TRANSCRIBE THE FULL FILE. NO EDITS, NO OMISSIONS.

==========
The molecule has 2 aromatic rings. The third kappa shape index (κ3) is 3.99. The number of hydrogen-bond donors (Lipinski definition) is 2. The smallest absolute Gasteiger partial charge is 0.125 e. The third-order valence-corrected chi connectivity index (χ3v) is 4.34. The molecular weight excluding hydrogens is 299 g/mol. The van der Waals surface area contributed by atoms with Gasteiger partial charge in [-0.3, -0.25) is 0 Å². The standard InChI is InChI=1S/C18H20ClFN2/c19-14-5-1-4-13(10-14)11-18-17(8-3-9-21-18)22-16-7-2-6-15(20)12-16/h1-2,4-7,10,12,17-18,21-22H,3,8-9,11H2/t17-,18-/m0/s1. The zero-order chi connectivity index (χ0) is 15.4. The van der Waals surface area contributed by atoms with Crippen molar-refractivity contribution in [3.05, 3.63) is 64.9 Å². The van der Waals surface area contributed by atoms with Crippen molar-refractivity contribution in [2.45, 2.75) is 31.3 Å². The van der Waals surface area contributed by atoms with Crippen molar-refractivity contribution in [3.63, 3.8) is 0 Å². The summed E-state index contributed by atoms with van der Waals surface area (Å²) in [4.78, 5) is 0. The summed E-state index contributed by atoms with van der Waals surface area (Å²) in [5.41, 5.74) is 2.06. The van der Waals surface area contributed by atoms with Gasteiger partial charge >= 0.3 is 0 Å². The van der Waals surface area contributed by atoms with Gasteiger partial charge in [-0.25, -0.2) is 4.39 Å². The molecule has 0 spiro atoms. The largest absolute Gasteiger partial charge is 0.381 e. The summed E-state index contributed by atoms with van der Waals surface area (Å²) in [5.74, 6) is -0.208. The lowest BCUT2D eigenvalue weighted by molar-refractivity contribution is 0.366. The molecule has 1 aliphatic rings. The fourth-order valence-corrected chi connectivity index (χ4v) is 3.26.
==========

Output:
The molecule has 2 aromatic rings. The third kappa shape index (κ3) is 3.99. The number of hydrogen-bond donors (Lipinski definition) is 2. The smallest absolute Gasteiger partial charge is 0.125 e. The third-order valence-corrected chi connectivity index (χ3v) is 4.34. The molecular weight excluding hydrogens is 299 g/mol. The van der Waals surface area contributed by atoms with Gasteiger partial charge in [-0.3, -0.25) is 0 Å². The standard InChI is InChI=1S/C18H20ClFN2/c19-14-5-1-4-13(10-14)11-18-17(8-3-9-21-18)22-16-7-2-6-15(20)12-16/h1-2,4-7,10,12,17-18,21-22H,3,8-9,11H2/t17-,18-/m0/s1. The zero-order chi connectivity index (χ0) is 15.4. The van der Waals surface area contributed by atoms with Crippen molar-refractivity contribution in [3.05, 3.63) is 64.9 Å². The van der Waals surface area contributed by atoms with Crippen molar-refractivity contribution in [2.45, 2.75) is 31.3 Å². The van der Waals surface area contributed by atoms with Crippen molar-refractivity contribution in [3.63, 3.8) is 0 Å². The summed E-state index contributed by atoms with van der Waals surface area (Å²) in [4.78, 5) is 0. The summed E-state index contributed by atoms with van der Waals surface area (Å²) in [5.41, 5.74) is 2.06. The van der Waals surface area contributed by atoms with Gasteiger partial charge >= 0.3 is 0 Å². The van der Waals surface area contributed by atoms with Gasteiger partial charge in [-0.25, -0.2) is 4.39 Å². The molecule has 0 spiro atoms. The largest absolute Gasteiger partial charge is 0.381 e. The summed E-state index contributed by atoms with van der Waals surface area (Å²) in [5.74, 6) is -0.208. The lowest BCUT2D eigenvalue weighted by molar-refractivity contribution is 0.366. The molecule has 1 aliphatic rings. The fourth-order valence-corrected chi connectivity index (χ4v) is 3.26.